Is Jock Itch A Condition That Only Affects Men?

Added April 7, 2015, Under: Exercise, Health, How To, Skin Conditions

Jogging together.Even though jock itch is more common in men, it can certainly affect women too.

When moisture or sweat becomes trapped in skin folds, fungus can start to grow. The most common fungus that causes jock itch (known as Trichophyton rubrum) is the same one that causes athlete’s foot and the infection can sometimes be spread from your own feet to the groin area.

While roughly half the cases of jock itch are due to fungus, the remainder are caused by sweating, excess moisture, skin rubbing, friction, irritation, allergic problems, fungal infection, Candida yeast infections and even bacterial overgrowth. The heat and humidity of summer can provide the perfect conditions for jock itch to thrive. Jock itch is more common in those who wear tight clothing or abrasive underwear (especially during exercise).

What are the symptoms of jock itch?

  • A pink or red rash in groin folds. The rash is red, itchy with raised papules that can spread from the groin folds to the buttocks, anal areas and down the inner thighs.
  • Itching which can be very intense.
  • Pain.
  • Odor.

Two words of warning

  • Firstly, another rash that looks similar to jock itch is called intertrigo. This is not caused by the same fungus as jock itch. Intertrigo also appears as a reddened rash but bacteria or another type of fungus infects the moist areas in the skin creases. Women can get intertrigo under their breasts or in the skin folds under their abdomen if they are obese.
  • Secondly, if the penis or vagina are affected, then the problem is not caused by Trichophyton rubrum alone, but an additional Candida infection has infected those areas.

Who are likely to show symptoms of jock itch?

  • Although, as we have said, jock itch mostly affects males, it may also be seen in females.
  • Jock itch is most common in older adults and athletes.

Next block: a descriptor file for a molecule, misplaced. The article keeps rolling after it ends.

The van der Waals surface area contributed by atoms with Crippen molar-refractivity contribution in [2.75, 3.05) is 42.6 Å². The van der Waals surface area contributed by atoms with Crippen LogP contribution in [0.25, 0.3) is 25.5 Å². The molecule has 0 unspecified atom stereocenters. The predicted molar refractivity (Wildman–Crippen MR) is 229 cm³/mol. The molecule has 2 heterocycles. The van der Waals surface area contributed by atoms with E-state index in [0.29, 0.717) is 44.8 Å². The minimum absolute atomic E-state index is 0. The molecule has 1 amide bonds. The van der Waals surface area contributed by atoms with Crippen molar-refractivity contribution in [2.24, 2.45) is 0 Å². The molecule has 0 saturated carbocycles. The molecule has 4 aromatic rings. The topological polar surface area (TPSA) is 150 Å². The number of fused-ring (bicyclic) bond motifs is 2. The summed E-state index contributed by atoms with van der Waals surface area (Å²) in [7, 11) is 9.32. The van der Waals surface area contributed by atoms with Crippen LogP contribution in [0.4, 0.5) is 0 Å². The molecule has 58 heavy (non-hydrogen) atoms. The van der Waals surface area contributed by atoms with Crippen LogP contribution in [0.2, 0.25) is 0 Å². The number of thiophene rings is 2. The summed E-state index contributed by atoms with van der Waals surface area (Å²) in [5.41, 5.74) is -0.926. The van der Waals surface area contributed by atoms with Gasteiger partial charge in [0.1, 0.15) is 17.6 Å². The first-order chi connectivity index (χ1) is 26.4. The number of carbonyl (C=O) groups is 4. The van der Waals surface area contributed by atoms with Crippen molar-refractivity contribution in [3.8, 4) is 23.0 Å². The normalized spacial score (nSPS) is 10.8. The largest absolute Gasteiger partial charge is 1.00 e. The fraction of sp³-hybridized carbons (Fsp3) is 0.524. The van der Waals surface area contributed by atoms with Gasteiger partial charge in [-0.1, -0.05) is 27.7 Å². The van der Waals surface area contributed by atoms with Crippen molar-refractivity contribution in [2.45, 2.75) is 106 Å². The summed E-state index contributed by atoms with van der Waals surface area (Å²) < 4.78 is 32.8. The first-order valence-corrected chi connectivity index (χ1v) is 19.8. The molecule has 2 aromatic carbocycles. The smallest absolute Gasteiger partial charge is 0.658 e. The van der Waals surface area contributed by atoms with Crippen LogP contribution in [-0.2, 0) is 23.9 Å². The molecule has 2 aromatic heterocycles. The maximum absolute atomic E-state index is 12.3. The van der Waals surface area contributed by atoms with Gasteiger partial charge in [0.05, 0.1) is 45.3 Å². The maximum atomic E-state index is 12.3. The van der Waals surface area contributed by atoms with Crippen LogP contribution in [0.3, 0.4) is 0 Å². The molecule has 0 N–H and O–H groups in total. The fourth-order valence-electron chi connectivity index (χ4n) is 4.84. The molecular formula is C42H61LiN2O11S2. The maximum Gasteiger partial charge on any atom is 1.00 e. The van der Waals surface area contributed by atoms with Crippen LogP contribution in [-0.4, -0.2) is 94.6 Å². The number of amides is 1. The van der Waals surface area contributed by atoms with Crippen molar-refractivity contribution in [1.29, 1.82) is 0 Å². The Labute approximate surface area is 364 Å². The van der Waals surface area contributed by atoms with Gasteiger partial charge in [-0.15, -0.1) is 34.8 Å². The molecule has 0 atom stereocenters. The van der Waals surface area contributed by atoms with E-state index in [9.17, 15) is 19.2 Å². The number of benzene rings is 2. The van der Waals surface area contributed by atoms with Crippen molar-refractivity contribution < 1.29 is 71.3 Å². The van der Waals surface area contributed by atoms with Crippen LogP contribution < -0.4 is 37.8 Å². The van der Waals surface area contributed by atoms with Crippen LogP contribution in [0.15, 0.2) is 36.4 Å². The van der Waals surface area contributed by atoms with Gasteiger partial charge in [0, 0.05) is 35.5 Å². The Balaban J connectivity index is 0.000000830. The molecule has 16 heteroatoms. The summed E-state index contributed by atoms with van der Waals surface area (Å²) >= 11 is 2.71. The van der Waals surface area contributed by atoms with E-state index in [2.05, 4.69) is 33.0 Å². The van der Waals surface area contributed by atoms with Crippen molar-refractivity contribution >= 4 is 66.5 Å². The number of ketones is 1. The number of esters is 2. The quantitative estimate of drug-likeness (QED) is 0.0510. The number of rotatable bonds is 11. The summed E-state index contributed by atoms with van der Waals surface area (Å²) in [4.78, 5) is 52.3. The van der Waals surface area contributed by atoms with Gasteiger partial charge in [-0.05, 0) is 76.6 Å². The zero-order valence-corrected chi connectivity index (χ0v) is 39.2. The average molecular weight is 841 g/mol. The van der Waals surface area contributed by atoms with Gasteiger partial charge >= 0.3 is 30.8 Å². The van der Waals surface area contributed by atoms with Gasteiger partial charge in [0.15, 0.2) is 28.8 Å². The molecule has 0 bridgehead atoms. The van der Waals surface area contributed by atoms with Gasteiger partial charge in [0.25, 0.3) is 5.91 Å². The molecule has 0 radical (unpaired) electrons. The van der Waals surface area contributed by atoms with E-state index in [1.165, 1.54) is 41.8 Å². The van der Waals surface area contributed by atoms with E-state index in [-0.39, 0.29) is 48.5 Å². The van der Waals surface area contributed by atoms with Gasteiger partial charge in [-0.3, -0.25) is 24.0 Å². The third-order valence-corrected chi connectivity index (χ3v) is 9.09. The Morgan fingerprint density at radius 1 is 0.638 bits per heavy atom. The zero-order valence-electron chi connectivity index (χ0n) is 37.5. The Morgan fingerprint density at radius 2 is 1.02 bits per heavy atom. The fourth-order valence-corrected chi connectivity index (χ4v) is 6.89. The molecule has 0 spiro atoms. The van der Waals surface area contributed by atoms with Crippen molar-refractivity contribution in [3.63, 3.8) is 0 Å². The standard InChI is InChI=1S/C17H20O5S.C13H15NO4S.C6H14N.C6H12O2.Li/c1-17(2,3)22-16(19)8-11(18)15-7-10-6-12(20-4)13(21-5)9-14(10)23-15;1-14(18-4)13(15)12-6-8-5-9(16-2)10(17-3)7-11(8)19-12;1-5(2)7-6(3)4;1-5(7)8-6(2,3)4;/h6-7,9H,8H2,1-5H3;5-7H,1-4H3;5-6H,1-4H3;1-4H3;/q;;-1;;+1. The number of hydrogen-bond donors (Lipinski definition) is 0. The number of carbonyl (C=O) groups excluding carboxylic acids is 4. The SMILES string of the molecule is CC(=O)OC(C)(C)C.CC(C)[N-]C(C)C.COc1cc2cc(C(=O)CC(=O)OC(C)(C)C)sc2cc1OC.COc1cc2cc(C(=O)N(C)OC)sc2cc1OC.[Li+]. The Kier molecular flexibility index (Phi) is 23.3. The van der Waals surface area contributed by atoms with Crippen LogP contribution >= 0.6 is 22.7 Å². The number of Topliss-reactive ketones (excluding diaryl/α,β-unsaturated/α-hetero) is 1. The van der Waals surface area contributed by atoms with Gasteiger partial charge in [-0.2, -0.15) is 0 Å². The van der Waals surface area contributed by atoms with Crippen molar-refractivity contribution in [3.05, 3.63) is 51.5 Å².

• Those who are seriously overweight or obese are more at risk.
  • Those with diabetes, obesity or with a compromised immune system such as from HIV/AIDS, hepatitis, chronic illnesses or cancer.
  • In addition, systemic chemotherapy, immuno suppressive drugs such as prednisone, and those on biologic immune-system-modifying drugs such asinfliximab (Remicade) or etanercept (Enbrel) may be more prone to jock itch.
  • Jock itch is often seen in otherwise healthy people.

While jock itch is primarily noticeable in the groin, it may spread to the inner thighs, genitals (including penis, scrotum, labia and vaginal opening) and the anus.

How is Jock itch diagnosed?

If you go to your doctor, he or she will diagnose jock itch by looking at a scraping of the skin under a microscope. Questions about your immune status and any history of diabetes will also be asked.

It is important to be aware too that jock itch is contagious and can be passed between people. Always avoid sexual contact or sharing of towels until successful treatment has been accomplished.

How to treat Jock itch?

Jock itch is easily treatable and may even resolve on its own without treatment. While doctors will often prescribe over-the-counter or prescription antifungal creams, there is a more natural way to treat the condition.

If you have athlete’s foot, it should be treated at the same time, though feet will need a longer treatment time. The symptoms of jock itch may come and go, and many cases resolve spontaneously without any treatment.

Once jock itch has been successfully treated, any recurrence can be prevented by good skin hygiene.  That means keeping the area clean and dry, and washing frequently with gentle soap and water (especially after sweating or exercise).


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